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Age Matters
Jacqueline Watchmaker, BA1; Greg Watchmaker, MD2
1Medical College of Wisconsin, Mequon, WI; 2Orthopaedic Hospital of Wisconsin, Mequon

Introduction: In addressing potential benefits of undergoing carpal tunnel release (CTR) surgery, several standardized tools have been developed. While valuable to the physician scientist, it may be more difficult for the individual patient to relate to these standarized measurement outcomes when assessing their decision for intervention. The goal of the current prospective study was to provide meaningful information to the physician who is regularly faced with the question, "how much will I get better if I decide to have surgery?".

Materials and Methods: 890 consecutive patients undergoing open CTR by a single surgeon were prospectively enrolled. All patients agreed to participate and 91% of patients completed the study through final follow-up data at 6 months. Pre-operative frequency of daytime numbness, nighttime awakening, and duration of symptoms were recorded as part of the intake assessment tool in addition to height, weight, history of diabetes, history of thyroid disease and electrodiagnostic findings. After undergoing CTR, symptom frequency and severity was recorded at defined intervals including final report of symptoms at 6 months. Univariant and multivariate analysis was then performed.

Results: In patients up to age 50 there was a stable and high percentage of symptoms resolution with 70% of patients describing complete resolution of daytime numbness. At age 50 there was a break in the outcomes curve after which there was a linear .53% per year of age decline in daytime symptom resolution. 89% of patients reported complete resolution of nocturnal awakening at 6 months post-operatively. This also demonstrated a statistically significant linear decline after age 50. The study size and high study completion rate allowed age-stratified and whole-group multivariate analysis of factors including diabetes, thyroid disease, BMI, physical exam findings and duration of symptoms. No factor, besides age, was independently correlated with symptom resolution at 6 months.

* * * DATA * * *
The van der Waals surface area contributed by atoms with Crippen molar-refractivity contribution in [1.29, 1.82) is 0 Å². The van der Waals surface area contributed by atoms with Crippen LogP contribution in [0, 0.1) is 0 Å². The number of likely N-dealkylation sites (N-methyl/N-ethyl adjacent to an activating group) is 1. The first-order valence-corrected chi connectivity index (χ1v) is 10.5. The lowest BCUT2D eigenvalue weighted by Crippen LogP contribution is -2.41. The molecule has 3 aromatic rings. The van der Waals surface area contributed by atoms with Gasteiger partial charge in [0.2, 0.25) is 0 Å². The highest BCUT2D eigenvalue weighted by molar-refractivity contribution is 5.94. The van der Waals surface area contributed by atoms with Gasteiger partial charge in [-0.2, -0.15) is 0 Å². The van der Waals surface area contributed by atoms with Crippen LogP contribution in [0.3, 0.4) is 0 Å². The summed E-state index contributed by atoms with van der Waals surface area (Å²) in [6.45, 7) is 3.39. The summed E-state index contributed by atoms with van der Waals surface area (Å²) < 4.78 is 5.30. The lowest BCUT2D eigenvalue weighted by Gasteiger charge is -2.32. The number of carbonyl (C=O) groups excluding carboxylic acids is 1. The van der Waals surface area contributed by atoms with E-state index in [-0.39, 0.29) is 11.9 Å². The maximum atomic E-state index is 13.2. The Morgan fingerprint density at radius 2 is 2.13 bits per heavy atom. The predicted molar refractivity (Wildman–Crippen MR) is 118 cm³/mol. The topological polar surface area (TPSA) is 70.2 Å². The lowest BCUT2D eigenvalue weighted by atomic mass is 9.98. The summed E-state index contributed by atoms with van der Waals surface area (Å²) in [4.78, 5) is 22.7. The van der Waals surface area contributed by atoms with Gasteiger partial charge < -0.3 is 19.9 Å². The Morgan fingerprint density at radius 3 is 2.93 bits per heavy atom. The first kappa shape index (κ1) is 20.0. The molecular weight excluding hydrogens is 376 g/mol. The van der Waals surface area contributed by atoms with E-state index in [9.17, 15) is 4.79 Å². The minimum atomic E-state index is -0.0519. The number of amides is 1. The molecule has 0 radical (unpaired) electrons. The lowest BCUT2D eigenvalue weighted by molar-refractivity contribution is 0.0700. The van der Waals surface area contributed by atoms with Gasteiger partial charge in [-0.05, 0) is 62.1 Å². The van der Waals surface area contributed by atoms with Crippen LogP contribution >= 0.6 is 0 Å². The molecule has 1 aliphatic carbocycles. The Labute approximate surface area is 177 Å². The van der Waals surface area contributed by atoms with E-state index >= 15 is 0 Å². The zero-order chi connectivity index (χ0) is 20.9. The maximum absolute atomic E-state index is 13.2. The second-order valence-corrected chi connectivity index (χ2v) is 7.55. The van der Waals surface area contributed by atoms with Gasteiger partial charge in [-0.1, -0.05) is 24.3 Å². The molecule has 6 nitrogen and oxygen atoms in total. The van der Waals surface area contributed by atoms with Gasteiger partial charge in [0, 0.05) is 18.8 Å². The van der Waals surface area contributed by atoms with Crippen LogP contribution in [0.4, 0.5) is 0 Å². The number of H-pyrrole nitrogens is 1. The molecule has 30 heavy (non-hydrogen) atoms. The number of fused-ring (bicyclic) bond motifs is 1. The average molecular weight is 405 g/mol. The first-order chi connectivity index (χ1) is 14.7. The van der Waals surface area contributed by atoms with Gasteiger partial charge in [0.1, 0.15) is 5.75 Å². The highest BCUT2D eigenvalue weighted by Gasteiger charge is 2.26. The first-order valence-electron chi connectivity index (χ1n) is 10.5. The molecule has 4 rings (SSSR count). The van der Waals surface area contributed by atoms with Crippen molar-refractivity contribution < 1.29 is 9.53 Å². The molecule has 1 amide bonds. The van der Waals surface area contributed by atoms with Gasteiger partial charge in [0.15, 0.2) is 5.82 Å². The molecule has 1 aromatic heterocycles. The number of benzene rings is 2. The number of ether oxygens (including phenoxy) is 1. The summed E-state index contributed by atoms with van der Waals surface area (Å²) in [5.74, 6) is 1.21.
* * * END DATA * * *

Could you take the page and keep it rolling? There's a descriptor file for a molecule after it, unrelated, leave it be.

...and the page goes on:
Conclusions:

  • Age at time of carpal tunnel surgery is a significant factor in predicting symptom resolution in patients with history, physical exam and electrodiagnostic evidence of carpal tunnel. For each year of age older than 50 at the time of surgery, there was a half percent decrease in resolution of daytime numbness post-operatively.
  • All other factors including symptom duration, diabetes, thyroid disease, BMI, exam findings and EMG severity were non-predictive of symptom resolution.
  • Univariate and multivariate analysis demonstrates that age is related to many of these other factors, however, age alone is the independent variable in predicting successful symptom resolution.
  • Age matters.

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